Limited data on antibody responses to SARS-CoV-2 and related coronaviruses suggest that recovery from COVID-19 might confer immunity against reinfection, at least temporarily, according to a viewpoint in JAMA.
Understanding whether and how recovery from COVID-19 confers immunity to, or decreased severity of, reinfection is needed to inform current efforts to safely scale back public health interventions.
Detectable IgM and IgG antibodies develop within days to weeks of symptom onset, although why some patients do not develop a humoral response is uncertain. Another uncertainty is that greater clinical severity leads to greater antibody titres, but does not always correlate with clinical improvement.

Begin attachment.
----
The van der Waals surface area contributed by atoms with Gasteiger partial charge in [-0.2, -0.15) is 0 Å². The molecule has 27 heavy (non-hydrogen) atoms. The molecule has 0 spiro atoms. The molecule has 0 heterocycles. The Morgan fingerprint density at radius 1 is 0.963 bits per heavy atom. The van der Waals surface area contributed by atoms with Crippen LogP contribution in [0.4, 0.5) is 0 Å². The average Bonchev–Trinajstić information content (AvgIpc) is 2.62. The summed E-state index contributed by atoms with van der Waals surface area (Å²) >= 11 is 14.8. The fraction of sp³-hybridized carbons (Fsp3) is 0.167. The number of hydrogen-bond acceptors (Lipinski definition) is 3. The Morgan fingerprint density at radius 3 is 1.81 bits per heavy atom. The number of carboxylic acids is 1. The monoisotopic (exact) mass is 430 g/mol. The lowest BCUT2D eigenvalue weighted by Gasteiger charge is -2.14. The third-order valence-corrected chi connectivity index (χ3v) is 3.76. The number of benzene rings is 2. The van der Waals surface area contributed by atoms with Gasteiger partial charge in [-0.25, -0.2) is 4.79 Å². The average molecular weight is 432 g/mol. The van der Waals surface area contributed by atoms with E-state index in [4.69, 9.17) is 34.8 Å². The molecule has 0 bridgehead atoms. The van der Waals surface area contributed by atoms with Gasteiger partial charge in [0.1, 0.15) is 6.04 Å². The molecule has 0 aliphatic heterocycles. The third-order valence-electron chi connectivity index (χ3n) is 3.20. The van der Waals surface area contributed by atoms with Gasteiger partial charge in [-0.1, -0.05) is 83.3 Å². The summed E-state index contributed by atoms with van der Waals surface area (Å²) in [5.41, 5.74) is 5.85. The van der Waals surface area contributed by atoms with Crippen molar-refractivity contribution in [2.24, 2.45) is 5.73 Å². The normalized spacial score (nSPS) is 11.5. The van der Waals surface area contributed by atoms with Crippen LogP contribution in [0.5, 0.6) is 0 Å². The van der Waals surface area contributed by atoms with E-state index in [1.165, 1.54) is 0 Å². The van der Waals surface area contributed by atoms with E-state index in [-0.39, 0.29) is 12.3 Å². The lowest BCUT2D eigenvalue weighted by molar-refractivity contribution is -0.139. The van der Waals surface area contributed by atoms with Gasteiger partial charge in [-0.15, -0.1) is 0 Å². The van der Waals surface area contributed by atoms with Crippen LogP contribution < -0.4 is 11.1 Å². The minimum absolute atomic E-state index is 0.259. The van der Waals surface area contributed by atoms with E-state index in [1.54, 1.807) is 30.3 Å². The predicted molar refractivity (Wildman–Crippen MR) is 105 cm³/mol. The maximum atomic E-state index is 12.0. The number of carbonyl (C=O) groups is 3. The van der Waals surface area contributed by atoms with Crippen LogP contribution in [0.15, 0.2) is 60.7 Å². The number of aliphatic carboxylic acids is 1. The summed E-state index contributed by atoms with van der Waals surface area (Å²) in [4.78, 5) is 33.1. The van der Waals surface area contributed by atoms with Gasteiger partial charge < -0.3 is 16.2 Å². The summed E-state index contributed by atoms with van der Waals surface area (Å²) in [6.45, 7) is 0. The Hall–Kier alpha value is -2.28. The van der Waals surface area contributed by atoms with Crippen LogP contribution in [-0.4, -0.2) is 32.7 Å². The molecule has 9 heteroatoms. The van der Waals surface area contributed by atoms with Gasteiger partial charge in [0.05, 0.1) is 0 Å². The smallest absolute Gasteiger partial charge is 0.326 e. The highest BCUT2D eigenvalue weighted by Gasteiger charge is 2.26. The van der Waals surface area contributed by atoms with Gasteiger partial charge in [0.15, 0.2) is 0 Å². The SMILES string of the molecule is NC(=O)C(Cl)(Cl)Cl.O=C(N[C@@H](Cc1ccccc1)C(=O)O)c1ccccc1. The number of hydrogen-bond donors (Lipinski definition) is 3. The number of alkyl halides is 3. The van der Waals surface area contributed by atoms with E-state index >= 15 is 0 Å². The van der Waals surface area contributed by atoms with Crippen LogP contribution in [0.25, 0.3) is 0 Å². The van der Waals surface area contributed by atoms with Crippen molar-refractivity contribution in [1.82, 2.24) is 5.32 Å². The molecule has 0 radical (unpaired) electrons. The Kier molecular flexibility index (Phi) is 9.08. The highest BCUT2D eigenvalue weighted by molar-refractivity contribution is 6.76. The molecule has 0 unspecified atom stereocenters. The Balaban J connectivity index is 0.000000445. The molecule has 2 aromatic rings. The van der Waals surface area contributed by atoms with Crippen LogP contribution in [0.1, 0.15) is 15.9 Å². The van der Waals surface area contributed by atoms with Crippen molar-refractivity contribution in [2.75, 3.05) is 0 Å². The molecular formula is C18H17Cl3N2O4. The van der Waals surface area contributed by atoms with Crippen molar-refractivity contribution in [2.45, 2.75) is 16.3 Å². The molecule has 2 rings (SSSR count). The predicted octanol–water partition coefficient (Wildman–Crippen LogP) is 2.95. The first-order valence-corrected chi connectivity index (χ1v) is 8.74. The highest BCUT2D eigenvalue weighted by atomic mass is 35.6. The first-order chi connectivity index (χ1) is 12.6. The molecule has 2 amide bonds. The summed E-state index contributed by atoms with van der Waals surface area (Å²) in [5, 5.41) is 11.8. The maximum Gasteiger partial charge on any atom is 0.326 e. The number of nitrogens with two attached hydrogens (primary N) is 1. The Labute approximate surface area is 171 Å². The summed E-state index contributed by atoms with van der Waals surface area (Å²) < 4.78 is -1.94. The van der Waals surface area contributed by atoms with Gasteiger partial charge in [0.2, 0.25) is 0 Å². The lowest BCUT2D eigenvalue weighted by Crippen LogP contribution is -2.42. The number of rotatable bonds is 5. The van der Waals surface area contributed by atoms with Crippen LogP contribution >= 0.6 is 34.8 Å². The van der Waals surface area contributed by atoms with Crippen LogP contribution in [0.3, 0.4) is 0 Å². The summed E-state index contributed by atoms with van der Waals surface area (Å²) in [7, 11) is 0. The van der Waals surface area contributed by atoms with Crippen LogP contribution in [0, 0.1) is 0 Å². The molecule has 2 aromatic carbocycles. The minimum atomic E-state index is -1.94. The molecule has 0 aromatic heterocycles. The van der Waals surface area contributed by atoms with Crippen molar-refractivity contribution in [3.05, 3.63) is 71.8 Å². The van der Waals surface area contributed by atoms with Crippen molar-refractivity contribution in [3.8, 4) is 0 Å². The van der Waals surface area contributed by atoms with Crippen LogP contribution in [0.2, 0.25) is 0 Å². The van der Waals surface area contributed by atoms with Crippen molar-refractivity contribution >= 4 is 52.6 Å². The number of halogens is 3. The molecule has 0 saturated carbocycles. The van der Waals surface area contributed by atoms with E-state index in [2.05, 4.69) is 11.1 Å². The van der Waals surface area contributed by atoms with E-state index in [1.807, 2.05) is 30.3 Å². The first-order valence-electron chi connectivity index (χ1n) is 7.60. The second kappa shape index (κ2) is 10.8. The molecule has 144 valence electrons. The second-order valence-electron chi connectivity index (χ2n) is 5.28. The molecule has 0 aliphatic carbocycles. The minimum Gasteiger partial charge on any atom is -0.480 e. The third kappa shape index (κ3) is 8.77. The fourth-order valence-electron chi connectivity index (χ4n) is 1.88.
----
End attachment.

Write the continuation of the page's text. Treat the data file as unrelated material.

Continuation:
Mild symptoms can resolve prior to seroconversion, although detectable antibodies precede viral loads, and titres rise over the subsequent 2-3 weeks. Persistent viral RNA may be detected weeks after recovery, but there is no evidence that patients remain infectious. The absolute duration of viral shedding is unknown.
The durability of neutralising antibodies (NABs) is not defined, but 40 days is described. Although, detection of NABs is not synonymous with durable immunity.
Longitudinal studies with cohorts of people who have recovered from COVID-19 are needed to monitor for signs and symptoms of reinfection.
To date, no reinfections of COVID-19 have been confirmed.